Fibre Channel, SANs take off in 99

Fibre Channel, SANs take off in `99

Dave Simpson

The markets for Fibre Channel equipment and storage area networks (SANs) are poised for significant growth this year, according to recent reports from International Data Corp., a market research firm in Framingham, MA. For example, IDC predicts that by 2002, 40% of all multi-user and workstation disks shipped will be Fibre Channel. And, while the compound annual growth rate for SCSI disk drives is pegged at only 4.3%, IDC is projecting a 153% CAGR for Fibre Channel drive shipments. That would translate into more than 10 million Fibre Channel drives shipped in 2002.

Also by 2002, IDC predicts that Fibre Channel will account for 45% of all embedded RAID controller shipments. While SCSI RAID controller shipments plow along at a respectable 32% CAGR, IDC expects Fibre Channel RAID controllers to grow at a 211% CAGR.

Meanwhile, the expected growth in Fibre Channel will lead to a spurt in the market for SANs. IDC forecasts suggest that storage networks will account for 37% of all external storage spending by 2002. That will amount to a SAN market of roughly $11 billion.

Estimates from Needham & Company, an investment firm in New York, correlate closely to IDC`s estimates. For example, Needham expects the market for storage, networking and software for Fibre Channel SANs to top $10 billion in 2002, up from less than $1 billion in 1997. Needham analysts say the early "killer apps" for SANs will be storage backup and server clustering.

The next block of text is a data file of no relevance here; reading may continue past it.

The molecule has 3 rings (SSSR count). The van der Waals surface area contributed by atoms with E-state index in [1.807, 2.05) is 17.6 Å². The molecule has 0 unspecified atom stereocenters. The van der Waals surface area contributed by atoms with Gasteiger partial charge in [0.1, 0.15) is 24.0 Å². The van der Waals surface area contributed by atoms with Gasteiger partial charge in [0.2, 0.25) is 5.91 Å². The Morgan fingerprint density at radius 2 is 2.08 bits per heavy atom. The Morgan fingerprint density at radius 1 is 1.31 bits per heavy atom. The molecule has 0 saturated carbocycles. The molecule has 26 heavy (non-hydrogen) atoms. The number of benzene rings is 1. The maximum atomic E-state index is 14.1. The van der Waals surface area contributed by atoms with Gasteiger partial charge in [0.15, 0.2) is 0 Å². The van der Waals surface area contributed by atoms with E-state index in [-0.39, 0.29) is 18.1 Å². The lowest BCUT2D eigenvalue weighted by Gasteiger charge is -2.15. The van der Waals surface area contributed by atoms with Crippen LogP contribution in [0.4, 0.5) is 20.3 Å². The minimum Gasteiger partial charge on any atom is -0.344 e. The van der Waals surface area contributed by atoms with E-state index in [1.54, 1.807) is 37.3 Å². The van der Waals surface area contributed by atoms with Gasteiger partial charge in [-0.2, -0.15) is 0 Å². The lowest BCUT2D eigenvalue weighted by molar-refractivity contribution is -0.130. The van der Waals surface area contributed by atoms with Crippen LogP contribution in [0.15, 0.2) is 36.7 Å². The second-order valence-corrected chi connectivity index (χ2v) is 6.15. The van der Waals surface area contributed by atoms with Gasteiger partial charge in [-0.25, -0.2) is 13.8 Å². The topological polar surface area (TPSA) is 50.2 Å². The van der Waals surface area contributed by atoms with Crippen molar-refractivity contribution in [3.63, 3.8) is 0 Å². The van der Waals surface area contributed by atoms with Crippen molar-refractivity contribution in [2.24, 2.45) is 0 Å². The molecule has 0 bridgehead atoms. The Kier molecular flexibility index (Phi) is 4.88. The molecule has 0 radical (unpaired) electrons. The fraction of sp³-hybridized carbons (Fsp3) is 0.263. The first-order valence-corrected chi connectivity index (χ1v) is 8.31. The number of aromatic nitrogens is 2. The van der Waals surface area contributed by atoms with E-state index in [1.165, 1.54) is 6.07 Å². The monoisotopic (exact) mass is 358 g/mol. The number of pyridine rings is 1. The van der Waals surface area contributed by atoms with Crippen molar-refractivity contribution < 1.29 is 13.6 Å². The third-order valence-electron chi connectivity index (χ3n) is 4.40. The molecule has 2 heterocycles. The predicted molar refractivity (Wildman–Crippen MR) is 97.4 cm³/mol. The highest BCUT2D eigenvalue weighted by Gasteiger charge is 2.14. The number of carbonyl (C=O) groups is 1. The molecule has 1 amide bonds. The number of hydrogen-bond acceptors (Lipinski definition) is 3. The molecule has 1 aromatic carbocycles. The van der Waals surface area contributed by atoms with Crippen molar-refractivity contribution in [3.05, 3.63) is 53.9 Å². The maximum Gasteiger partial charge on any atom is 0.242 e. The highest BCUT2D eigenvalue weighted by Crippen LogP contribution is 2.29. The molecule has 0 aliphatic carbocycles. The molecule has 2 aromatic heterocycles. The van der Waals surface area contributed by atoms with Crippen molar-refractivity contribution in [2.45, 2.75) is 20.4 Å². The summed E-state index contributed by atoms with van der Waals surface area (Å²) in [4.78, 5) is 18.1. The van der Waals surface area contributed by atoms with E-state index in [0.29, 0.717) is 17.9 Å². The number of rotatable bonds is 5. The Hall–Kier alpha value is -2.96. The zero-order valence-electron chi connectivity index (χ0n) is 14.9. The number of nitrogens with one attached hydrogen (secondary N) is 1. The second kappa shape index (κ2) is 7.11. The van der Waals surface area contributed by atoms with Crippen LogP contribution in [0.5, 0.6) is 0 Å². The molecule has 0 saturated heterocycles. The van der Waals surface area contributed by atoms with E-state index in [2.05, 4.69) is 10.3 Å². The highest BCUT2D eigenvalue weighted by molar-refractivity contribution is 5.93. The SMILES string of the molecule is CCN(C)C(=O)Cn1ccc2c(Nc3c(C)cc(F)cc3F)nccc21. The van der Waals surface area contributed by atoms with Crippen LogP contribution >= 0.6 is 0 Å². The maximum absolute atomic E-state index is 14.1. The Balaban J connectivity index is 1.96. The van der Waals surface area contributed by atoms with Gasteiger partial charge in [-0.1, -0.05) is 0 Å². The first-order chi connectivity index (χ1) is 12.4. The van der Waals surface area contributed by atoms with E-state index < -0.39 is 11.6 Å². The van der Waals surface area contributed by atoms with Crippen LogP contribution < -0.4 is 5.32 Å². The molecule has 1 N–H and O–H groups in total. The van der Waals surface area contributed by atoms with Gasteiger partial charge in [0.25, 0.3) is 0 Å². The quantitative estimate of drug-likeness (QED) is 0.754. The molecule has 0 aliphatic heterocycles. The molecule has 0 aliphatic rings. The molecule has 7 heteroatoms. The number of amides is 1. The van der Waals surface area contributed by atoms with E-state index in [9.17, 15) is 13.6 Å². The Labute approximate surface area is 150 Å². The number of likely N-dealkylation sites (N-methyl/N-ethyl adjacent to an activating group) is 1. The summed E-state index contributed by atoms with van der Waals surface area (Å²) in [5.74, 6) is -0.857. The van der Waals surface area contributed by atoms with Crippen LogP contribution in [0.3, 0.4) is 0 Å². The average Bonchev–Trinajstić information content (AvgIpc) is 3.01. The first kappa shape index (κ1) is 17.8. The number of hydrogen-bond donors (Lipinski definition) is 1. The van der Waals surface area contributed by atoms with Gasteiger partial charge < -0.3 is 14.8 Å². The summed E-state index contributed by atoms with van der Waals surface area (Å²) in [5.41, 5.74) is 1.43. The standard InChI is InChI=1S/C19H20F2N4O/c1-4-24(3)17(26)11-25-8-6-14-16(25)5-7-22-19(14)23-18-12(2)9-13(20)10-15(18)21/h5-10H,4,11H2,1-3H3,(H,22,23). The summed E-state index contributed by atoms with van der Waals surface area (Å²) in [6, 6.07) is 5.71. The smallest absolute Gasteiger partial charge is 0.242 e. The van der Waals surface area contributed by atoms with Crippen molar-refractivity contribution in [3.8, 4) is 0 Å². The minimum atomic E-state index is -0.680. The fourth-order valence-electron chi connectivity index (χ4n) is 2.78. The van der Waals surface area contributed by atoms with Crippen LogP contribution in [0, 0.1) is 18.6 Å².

Until last year, the storage area network market was comprised primarily of solutions in the IBM mainframe and Digital OpenVMS environments. Now, the SAN market is being driven by Unix and Windows NT (a.k.a. Windows 2000). Robert Gray, research manager of storage systems at IDC, says Unix will be the primary environment for SANs through 2001, with NT taking over in 2002 with an estimated $4.5 billion market.

If IDC`s SAN market estimates prove correct, there should be a huge market for related products such as Fibre Channel hubs and switches. For example, Gray expects hub port shipments to spurt from 55,000 in 1997 to more than six million in 2002, a CAGR of 122%. At the same time, per-port prices are expected to drop 23% per year to about $125 per port in 2002. The total market for Fibre Channel hubs should top $800 million in 2002.

Projections for the Fibre Channel switch market are even rosier, with the market pegged at twice the size of the hub market in 2002, or $1.6 billion. Price-per-port for switches is expected to decline 25% annually, reaching $750 per port in 2002. The number of switch ports shipped is expected to grow at a CAGR of 185%, to 2.2 million ports in 2002.

Although growth in the Fibre Channel market is undisputed, storage industry participants disagree as to when--or even if--Fibre Channel will eclipse SCSI as the dominant storage interface. At a panel discussion at Fall Comdex, hosted by Disk/Trend Inc. and Eurologic Systems, attendees were asked whether they thought Fibre Channel would dominate and, if so, in what year. Approximately 80% of the attendees (which were mostly vendor representatives) said that Fibre Channel would eventually dominate. Of those, 32% said that Fibre Channel would eclipse SCSI in 2000, while 48% said that it would dominate by 2005.

This article was originally published on February 01, 1999